“Marcos! It’s your turn! You can perform anytime today!”

     “Oh ok,” I replied sheepishly as I slowly walked up to the stage.

     I ignored all of the mean looks and comments that were thrown at me and focused on the red and green puma ball. I chipped it up slowly and began to do my thing. My legs were like the motors of my car body. The road was already paved for me. Now all I had to do was drive to victory.

     As the number of juggles I did slowly started to add up, I started to feel more in the zone. 60...61...62...89...96. Everything stopped again. All I had to do was hit the ball one more time to tie, and twice more to win. 97...98! Everyone cheered as I booted the ball as hard as I could. I had won the competition. I ran out the field and thought to myself, ‘I’ll collect that money later!’ 

     I ran as fast as I could with my old shoes. I ran as fast as I could with my tired, scarred legs. I ran as fast as I could into victory. This was only the beginning of a new life. A new dimension that my family and I would begin to experience as I was offered those succulent contracts to play for the best teams in Brazil. As I was running, I knew that I had finally achieved the biggest dream of my life.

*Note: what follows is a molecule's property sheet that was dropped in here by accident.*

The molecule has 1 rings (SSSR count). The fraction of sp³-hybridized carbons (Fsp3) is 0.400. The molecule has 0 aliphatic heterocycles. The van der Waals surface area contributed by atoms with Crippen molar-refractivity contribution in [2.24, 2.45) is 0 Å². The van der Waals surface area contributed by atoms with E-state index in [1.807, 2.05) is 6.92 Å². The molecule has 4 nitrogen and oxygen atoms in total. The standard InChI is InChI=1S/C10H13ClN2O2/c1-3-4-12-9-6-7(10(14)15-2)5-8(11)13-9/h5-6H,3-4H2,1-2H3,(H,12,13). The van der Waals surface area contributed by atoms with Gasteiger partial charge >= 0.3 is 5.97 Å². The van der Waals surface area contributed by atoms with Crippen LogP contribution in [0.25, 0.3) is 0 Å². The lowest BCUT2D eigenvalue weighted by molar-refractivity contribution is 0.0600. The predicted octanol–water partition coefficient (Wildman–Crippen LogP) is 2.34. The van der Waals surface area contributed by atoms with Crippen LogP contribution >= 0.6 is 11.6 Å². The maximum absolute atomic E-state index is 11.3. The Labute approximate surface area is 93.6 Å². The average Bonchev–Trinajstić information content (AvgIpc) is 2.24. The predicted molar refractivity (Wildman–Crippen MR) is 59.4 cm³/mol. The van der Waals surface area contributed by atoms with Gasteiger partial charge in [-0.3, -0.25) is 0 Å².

Score - Chapter Four: by Deven P.

Allegory of the Dog (based on Allegory of the Cave)

By Jayda D.

     And now I said, let me show a figure how far our nature is enlightened or unenlightened;-Behold! A dog! living in a skyscraper apartment. He is old now, some golden retriever mix of old shoes and lazy boy recliners, and he lays back on a sofa with his paws hung over the edges. The pads of his paws are little dry cakes and his nails have not been trimmed in far too long. His hanging tail hammers along to the steady beat of a clock. The dog cannot read this clock, but the dog can feel the clock, feel the steady pulse of its thumping, and his frayed fur ruffles up.

     His owner is usually home by now.